How do you feel about books that jump from one time period to another? Is it jarring? Does it annoy you when it’s in a suspense novel especially? Of course it does, when you’re on the cusp of a cliff (hanger), you want to leap to the next page as quickly as possible to find out what happens next. But what if that particular book alternates time periods in each chapter? Do you throw the book across the room, or rush through your reading of the current chapter so you can get to the next one? If this is beginning to sound like your nightmare, The Unforgotten by Laura Powell probably isn’t for you, but if you can handle some delayed satisfaction in your reading, you’re in for a real treat.

It’s 1956 and Betty, a 15-year-old girl living and working with her mother in a small seaside hotel, is on the cusp of womanhood. But when some brutal murders of young women rock the world of her small and conservative town, Betty and her mother find themselves catering to a new group of hotel guests; reporters intent on finding out the identify of the “Cornish Cleaver”. With this influx of new guests comes Mr. Gallagher, who Betty quickly falls in love with, and he with her, despite (or because of) the significant age gap.

The 1950s storyline is really absorbing, and it included my favourite parts of the novel. But every other chapter takes place in 2006, centering on a woman named Mary who harbours a dark secret related to the Cornish Cleaver murders from decades ago. Powell is no fool; she ends chapters on major cliffhangers so we have no choice but to race through the pages to read about what happened last to Betty or Mary, although we spend significantly more time in 1956 than we do in 2006.

Author Laura Powell; photo credit Derek Man

If you can maintain your composure and patience through these oft-used writing tricks, you’ll be rewarded with an in-depth and intelligent look at the social expectations of the 1950s (and a good murder mystery!). Mr. Gallagher is tall, dark and mysterious, and although he’s a reporter just like all the other guests, his feelings for Betty put them both in a dangerous situation-figuratively and literally. Because they’re forced to sneak around while a murderer is on the loose, they end up seeing things they wished they hadn’t, while Betty ALSO struggles to hide the fact her mother is a barely-functioning alcoholic. There are rumors abound around Betty’s mother and her late night ‘habits’ so the intense pressure on Betty to maintain the hotel (and find a suitable husband for the future without losing her ‘ladylike’ reputation) is almost too much to bear for the reader. Things just seem terribly unfair for Betty while other characters use her for their own gain. I swung between feelings of intense pity for Betty and her difficult family situation, and frustration at her naivety throughout the story. Despite this, the first-person perspective that Betty offers us is a useful one because it allows the mystery to unravel in a slow yet believable way.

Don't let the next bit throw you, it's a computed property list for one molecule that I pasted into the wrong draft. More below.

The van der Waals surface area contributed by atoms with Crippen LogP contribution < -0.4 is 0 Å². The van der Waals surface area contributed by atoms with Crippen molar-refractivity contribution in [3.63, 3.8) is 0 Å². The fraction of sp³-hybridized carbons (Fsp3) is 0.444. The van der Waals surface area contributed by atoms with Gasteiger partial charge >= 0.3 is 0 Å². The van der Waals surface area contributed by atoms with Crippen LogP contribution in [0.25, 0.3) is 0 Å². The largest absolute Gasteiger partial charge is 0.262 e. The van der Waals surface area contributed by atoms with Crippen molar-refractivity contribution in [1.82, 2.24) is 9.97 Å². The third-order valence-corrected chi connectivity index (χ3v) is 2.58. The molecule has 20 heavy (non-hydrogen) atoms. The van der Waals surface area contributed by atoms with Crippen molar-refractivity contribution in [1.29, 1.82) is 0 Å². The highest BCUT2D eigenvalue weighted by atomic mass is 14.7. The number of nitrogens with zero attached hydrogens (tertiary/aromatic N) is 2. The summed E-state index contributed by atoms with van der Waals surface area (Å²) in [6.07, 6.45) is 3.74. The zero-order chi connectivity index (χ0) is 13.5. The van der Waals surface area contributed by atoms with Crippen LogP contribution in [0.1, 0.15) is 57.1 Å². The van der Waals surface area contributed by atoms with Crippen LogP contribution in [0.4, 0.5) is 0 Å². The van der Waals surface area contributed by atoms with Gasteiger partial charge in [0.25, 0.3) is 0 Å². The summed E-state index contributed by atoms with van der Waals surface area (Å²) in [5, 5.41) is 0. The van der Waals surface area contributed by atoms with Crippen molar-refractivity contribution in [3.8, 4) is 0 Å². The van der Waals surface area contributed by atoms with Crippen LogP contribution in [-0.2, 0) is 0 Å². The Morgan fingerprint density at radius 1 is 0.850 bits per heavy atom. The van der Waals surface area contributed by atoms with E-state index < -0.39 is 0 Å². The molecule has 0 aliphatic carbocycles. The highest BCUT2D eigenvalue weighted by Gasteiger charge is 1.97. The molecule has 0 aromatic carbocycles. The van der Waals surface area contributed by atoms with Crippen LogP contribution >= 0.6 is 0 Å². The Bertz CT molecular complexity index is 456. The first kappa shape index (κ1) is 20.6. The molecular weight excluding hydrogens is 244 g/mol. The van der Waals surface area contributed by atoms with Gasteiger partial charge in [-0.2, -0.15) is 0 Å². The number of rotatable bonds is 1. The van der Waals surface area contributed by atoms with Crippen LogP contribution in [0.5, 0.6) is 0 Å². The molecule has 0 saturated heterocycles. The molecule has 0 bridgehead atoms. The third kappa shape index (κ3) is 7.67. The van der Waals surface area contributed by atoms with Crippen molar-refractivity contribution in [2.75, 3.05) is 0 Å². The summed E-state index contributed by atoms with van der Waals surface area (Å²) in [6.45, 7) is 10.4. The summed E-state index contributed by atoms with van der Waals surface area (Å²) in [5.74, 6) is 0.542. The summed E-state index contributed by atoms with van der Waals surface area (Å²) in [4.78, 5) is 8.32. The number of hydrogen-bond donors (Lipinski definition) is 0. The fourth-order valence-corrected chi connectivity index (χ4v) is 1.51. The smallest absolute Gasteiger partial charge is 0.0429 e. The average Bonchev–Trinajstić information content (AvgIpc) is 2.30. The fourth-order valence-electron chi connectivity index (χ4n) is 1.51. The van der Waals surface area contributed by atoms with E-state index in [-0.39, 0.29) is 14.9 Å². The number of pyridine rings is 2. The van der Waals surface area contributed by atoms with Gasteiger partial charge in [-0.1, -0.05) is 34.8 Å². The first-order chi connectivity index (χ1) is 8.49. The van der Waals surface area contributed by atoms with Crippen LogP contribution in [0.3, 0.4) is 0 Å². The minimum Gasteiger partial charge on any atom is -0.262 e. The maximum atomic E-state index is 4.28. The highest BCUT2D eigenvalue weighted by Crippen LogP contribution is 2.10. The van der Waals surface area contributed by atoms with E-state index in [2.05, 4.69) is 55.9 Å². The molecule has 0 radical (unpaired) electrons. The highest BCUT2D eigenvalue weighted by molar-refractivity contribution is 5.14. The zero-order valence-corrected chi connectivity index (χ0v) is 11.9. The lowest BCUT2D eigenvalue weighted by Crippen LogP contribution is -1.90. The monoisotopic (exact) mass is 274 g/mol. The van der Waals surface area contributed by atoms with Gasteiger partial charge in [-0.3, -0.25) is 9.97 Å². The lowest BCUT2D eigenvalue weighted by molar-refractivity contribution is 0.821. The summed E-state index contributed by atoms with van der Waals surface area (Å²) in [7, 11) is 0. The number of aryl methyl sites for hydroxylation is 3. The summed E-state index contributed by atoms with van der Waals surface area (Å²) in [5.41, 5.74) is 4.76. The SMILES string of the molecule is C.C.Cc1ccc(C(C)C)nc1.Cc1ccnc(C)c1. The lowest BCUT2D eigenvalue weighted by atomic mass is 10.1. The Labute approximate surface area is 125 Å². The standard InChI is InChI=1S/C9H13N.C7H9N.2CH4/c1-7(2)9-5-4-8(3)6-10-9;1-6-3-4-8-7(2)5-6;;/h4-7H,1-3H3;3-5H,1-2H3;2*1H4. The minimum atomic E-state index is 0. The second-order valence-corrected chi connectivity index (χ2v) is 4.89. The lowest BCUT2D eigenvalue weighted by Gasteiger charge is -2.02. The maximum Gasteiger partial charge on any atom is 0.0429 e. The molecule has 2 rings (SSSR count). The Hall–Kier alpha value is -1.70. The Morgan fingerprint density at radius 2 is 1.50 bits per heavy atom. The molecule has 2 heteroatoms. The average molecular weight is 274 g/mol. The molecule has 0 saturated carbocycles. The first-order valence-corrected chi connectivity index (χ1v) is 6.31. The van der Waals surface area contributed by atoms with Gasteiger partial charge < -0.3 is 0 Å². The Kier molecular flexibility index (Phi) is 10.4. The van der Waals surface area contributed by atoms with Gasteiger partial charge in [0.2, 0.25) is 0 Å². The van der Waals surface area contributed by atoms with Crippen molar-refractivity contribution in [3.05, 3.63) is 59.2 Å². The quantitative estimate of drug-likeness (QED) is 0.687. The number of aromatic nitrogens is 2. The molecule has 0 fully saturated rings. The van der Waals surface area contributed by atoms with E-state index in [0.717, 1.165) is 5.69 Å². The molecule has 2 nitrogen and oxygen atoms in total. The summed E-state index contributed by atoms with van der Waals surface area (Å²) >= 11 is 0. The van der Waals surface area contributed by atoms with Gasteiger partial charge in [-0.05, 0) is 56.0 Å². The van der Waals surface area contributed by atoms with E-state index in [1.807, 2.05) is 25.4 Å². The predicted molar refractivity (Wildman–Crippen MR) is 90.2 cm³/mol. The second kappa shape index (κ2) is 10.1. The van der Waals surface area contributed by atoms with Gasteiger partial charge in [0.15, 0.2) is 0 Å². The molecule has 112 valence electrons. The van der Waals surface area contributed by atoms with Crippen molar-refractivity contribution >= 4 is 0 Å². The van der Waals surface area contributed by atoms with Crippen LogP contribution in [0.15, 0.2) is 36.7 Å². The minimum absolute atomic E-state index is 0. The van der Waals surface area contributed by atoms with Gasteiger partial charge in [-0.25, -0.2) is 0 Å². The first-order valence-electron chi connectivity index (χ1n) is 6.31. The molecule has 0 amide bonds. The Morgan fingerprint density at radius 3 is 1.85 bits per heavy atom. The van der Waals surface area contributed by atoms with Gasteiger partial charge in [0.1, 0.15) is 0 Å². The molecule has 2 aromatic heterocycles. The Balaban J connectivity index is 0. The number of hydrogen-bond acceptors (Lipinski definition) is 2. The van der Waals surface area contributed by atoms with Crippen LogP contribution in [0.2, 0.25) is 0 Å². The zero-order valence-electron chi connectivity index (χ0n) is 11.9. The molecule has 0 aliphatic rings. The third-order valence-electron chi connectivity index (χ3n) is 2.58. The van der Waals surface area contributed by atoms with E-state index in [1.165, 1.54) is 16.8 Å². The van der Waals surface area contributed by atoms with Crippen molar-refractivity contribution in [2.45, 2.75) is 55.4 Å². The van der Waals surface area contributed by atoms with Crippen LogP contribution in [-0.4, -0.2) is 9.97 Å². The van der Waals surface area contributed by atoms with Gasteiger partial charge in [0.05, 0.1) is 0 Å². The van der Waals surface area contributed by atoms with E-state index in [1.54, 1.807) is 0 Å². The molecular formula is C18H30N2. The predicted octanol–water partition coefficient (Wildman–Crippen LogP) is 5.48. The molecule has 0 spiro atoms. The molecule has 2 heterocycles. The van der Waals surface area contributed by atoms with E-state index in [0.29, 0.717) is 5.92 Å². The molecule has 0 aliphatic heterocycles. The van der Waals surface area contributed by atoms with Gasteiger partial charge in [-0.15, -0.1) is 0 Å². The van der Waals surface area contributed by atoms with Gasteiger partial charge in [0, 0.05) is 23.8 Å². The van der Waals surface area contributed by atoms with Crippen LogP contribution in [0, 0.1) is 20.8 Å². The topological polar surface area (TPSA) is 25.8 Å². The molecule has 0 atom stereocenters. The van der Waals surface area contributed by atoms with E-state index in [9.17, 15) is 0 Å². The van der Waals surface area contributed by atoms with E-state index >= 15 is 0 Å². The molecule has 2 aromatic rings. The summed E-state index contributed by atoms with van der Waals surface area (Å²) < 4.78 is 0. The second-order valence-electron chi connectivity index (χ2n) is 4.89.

The murders themselves take a back seat in this book because they serve as a plot device to further complicate the relationships in the story, but the reader doesn’t really know the victims or their relation to the main characters. So although we want to know who the killer is, it doesn’t wrap things up nicely even when we find out ‘whodunnit’. What’s more interesting is how these murders and that particular summer plays out in people’s lives in the future, which is why we live in two different time periods in The Unforgotten. When we do learn what really happened all that time ago, the big reveal is not shocking but still very satisfying. Powell has successfully blended a few different types of novels into one which is why I can confidently recommend this to other readers.

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